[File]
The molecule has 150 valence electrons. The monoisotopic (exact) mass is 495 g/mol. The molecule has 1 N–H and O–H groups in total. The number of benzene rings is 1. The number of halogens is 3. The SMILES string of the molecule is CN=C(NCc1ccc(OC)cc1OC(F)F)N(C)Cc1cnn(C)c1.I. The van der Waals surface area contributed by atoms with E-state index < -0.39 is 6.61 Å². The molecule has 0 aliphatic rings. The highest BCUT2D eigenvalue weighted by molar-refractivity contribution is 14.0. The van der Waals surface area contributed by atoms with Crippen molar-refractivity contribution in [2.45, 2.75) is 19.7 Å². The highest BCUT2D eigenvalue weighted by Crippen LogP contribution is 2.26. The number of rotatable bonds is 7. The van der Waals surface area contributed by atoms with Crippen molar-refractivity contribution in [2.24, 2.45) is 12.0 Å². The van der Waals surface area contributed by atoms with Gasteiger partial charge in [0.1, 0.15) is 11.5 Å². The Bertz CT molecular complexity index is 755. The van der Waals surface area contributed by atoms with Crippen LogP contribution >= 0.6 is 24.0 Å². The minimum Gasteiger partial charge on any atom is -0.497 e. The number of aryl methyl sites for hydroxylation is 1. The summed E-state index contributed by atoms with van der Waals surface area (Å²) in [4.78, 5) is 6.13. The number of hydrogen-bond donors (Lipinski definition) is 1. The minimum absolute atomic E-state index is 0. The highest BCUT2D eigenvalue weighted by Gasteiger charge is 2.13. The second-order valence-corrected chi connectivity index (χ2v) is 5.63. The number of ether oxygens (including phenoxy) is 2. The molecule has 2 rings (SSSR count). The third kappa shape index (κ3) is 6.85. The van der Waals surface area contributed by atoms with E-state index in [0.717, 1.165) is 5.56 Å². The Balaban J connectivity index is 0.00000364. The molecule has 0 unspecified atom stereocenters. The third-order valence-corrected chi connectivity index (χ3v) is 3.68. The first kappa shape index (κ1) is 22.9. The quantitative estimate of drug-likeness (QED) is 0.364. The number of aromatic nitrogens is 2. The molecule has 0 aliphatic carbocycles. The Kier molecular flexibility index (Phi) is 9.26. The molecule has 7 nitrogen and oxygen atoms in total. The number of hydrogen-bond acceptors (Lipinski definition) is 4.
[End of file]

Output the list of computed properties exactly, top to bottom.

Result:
The molecule has 150 valence electrons. The monoisotopic (exact) mass is 495 g/mol. The molecule has 1 N–H and O–H groups in total. The number of benzene rings is 1. The number of halogens is 3. The SMILES string of the molecule is CN=C(NCc1ccc(OC)cc1OC(F)F)N(C)Cc1cnn(C)c1.I. The van der Waals surface area contributed by atoms with E-state index < -0.39 is 6.61 Å². The molecule has 0 aliphatic rings. The highest BCUT2D eigenvalue weighted by molar-refractivity contribution is 14.0. The van der Waals surface area contributed by atoms with Crippen molar-refractivity contribution in [2.45, 2.75) is 19.7 Å². The highest BCUT2D eigenvalue weighted by Crippen LogP contribution is 2.26. The number of rotatable bonds is 7. The van der Waals surface area contributed by atoms with Crippen molar-refractivity contribution in [2.24, 2.45) is 12.0 Å². The van der Waals surface area contributed by atoms with Gasteiger partial charge in [0.1, 0.15) is 11.5 Å². The Bertz CT molecular complexity index is 755. The van der Waals surface area contributed by atoms with Crippen LogP contribution >= 0.6 is 24.0 Å². The minimum Gasteiger partial charge on any atom is -0.497 e. The number of aryl methyl sites for hydroxylation is 1. The summed E-state index contributed by atoms with van der Waals surface area (Å²) in [4.78, 5) is 6.13. The number of hydrogen-bond donors (Lipinski definition) is 1. The minimum absolute atomic E-state index is 0. The highest BCUT2D eigenvalue weighted by Gasteiger charge is 2.13. The second-order valence-corrected chi connectivity index (χ2v) is 5.63. The number of ether oxygens (including phenoxy) is 2. The molecule has 2 rings (SSSR count). The third kappa shape index (κ3) is 6.85. The van der Waals surface area contributed by atoms with E-state index in [0.717, 1.165) is 5.56 Å². The Balaban J connectivity index is 0.00000364. The molecule has 0 unspecified atom stereocenters. The third-order valence-corrected chi connectivity index (χ3v) is 3.68. The first kappa shape index (κ1) is 22.9. The quantitative estimate of drug-likeness (QED) is 0.364. The number of aromatic nitrogens is 2. The molecule has 0 aliphatic carbocycles. The Kier molecular flexibility index (Phi) is 9.26. The molecule has 7 nitrogen and oxygen atoms in total. The number of hydrogen-bond acceptors (Lipinski definition) is 4.